20 Different Ways To Wish ‘Good Morning’ & 'Good Night' - Alternative English Greetings!

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- Hello everyone and welcome back to "English With Lucy."

Today, I am going to teach you 10 alternatives

for good morning and 10 more alternatives for good night.

These are best for informal situations.

A lot of them contain slang

and they are for use with partners, friends, and children.

I have also created a PDF from today's lesson

with all of the vocabulary that you need.

If you want to claim that free PDF,

click on the link in the description box,

enter your name and email address,

and it will be sent straight to your inbox.

Before we get started,

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What are you waiting for?

Right, let's get started with the lesson.

We're going to go through 10 alternatives for good morning.

Good morning is fine,

but sometimes you want to say something thing unique,

or funny, or cute instead.

We have rise and shine.

Rise and shine.

I wonder if there is an equivalent for this one

in your own language.

Share it with me in the comments section

if there is an equivalent.

The next one is very slang.

Don't use this with your boss.

I think it's best suited to use with children,

or if you're trying to be cute with somebody.

It's wakey wakey!

So it's an informal way of saying wake up.

Very commonly used is wakey wakey, sleepyhead.

Sleepyhead is an adorable word that you can use

to describe somebody who is just waking up.

They're still really, really sleepy.

Another one, still using wakey wakey,

is wakey wakey, eggs and bakey.

That is one that will get me up in the morning.

Eggs and bakey, eggs and bacon.

If you've watched any of my vlogs

on my vlogging channel, Lucy Bella,

you will know that I love eggs and bacon for breakfast

in a full English breakfast.

Another cute one that you can use is,

Ah, it's sleeping beauty.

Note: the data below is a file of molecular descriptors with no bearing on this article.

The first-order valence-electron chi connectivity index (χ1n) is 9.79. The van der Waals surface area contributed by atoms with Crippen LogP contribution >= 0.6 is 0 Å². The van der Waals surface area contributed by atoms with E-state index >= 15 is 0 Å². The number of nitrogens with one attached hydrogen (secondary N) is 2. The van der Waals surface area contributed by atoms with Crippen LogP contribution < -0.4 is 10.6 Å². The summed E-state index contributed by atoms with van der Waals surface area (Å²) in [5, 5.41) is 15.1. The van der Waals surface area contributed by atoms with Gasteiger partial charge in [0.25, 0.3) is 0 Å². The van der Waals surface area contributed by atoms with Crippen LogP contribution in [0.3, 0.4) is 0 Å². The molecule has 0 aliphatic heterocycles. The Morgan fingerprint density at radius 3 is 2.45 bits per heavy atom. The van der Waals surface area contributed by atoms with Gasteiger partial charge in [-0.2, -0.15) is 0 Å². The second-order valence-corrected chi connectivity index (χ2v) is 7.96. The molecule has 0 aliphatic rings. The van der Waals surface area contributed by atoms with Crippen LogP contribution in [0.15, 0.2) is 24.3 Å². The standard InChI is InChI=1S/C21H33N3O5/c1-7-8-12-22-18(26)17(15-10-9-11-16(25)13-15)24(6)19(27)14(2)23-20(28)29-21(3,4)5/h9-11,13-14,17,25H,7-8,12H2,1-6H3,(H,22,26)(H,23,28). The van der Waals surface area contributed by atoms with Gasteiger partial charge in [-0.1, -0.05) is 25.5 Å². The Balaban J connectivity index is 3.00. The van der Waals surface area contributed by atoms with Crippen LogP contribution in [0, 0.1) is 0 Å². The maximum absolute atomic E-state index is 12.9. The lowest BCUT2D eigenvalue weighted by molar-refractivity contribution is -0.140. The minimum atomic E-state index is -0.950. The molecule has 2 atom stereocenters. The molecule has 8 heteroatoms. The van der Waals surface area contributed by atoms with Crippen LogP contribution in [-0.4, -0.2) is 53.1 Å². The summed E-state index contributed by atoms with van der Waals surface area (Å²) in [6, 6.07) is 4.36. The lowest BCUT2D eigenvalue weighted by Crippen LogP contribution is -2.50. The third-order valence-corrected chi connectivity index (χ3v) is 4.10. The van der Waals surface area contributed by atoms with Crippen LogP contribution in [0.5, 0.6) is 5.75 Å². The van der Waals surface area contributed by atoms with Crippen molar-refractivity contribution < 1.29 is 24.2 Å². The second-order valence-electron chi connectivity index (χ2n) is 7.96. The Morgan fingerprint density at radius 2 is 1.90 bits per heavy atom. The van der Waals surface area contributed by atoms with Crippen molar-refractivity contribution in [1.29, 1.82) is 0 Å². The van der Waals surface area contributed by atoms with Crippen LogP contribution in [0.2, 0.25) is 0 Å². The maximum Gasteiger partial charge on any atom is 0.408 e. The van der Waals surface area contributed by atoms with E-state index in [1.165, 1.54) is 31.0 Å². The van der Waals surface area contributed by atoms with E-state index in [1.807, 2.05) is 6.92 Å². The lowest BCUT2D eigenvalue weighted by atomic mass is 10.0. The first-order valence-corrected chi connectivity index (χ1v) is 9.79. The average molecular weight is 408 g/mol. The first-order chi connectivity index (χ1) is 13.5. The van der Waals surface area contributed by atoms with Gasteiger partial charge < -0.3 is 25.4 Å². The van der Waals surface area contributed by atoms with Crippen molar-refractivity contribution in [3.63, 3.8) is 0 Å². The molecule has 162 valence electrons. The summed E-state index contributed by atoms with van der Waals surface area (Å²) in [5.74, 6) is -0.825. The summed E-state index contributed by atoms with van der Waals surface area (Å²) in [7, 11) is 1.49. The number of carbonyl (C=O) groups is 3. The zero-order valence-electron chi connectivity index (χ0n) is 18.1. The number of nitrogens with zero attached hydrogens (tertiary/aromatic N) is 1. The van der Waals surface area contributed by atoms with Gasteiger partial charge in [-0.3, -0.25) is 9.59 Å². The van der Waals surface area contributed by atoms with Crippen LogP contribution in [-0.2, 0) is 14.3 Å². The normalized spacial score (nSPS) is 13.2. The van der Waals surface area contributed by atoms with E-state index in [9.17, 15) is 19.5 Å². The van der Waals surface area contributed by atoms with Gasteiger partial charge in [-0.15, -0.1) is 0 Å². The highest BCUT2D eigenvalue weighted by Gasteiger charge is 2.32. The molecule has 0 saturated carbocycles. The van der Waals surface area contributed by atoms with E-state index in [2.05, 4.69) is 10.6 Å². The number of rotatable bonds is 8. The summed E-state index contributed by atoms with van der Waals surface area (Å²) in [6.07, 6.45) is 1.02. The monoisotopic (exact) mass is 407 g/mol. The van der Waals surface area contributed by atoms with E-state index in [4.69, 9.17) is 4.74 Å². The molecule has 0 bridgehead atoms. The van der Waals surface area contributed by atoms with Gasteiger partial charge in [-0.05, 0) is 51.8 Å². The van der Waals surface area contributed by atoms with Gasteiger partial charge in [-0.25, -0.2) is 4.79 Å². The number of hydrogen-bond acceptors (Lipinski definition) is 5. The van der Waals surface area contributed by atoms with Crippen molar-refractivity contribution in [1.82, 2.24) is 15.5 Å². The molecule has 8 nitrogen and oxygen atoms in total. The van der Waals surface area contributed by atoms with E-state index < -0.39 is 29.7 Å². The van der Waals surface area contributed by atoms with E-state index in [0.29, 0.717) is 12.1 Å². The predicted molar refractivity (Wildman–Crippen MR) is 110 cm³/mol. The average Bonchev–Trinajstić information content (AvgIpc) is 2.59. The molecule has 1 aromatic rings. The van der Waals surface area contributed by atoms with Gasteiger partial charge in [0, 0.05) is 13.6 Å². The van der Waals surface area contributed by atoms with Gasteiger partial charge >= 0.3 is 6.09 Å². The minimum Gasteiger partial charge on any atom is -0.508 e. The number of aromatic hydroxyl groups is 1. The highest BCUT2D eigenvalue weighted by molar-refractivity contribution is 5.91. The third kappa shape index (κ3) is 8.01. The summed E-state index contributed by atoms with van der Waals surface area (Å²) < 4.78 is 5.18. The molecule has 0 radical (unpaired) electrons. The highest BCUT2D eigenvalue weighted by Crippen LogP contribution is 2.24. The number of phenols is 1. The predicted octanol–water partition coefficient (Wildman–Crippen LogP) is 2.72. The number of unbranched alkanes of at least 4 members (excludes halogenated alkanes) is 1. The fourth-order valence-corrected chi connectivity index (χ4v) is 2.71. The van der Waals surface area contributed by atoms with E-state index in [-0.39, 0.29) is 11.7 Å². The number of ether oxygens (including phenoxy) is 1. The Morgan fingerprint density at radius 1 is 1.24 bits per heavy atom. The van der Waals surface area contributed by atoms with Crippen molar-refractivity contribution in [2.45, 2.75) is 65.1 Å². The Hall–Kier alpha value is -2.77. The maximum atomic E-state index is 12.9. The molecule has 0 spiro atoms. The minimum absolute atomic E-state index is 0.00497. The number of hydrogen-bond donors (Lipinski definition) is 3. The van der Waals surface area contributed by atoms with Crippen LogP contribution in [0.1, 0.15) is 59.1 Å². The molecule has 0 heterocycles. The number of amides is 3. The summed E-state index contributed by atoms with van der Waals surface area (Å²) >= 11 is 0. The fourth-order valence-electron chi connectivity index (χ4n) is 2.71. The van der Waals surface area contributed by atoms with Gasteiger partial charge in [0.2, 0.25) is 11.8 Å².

So Sleeping Beauty is the main character

in one of our most popular fairytales,

also named after her, "Sleeping Beauty."

Do you have the same equivalent where you're from?

I know in Spanish it was something like

(speaks in foreign language)

I don't know, everything sounds so much better in Spanish.

Another one that I really like,

and I do this sometimes to Will,

is when he's sleeping, I go really close to his ear

and whisper, very gently, it's tomorrow.

And he's not always so impressed, but I like doing it.

Another really nice one is number six, which is happy,

and then day of the week.

I like it when Will wakes me up

and tells me which day it is,

it really helps me get my brain in check.

Happy Monday.

Well, happy Monday is never that good, but happy Friday.

Oh, I love it when he wakes me up saying, "Happy Friday!"

We also have number seven, which is quite a fun one.

It's supposed to be Irish,

but I think it's actually more of a stereotype.

If anyone here is Irish please let me know,

do you actually say this?

And do you get annoyed when people think that you say this?

In any case, we do use it in a jokey way.

It is, top of the mornin' to ya.

Or just, top of the morning, top of the morning.

Supposedly Irish,

but I don't think I've ever heard an Irishman

or Irishwoman seriously use it.

One that I like, number eight,

could be considered slightly flirty.

It is, good morning good looking.

Good morning good looking.

And it means good morning to someone that is good looking,

or handsome, or beautiful.

Good morning good looking, it just rolls off the tongue.

Number nine is one that my mum used to sing to me

in the morning.

Morning has broken.

And that's because it comes from a very popular hymn

called "Morning Has Broken."

("Morning Has Broken")

What am I doing with my life? (record scratches)

I had to sing hymns at school and this was my favourite one,

I loved shouting it.

Morning has broken!

Dainty and feminine as ever.

And then we have number 10, which I really like,

which is, let's make it a good one.

Let's make it a good one,

implying let's make today a good day.

Sometimes we use one to refer to something

if we know that the other person already knows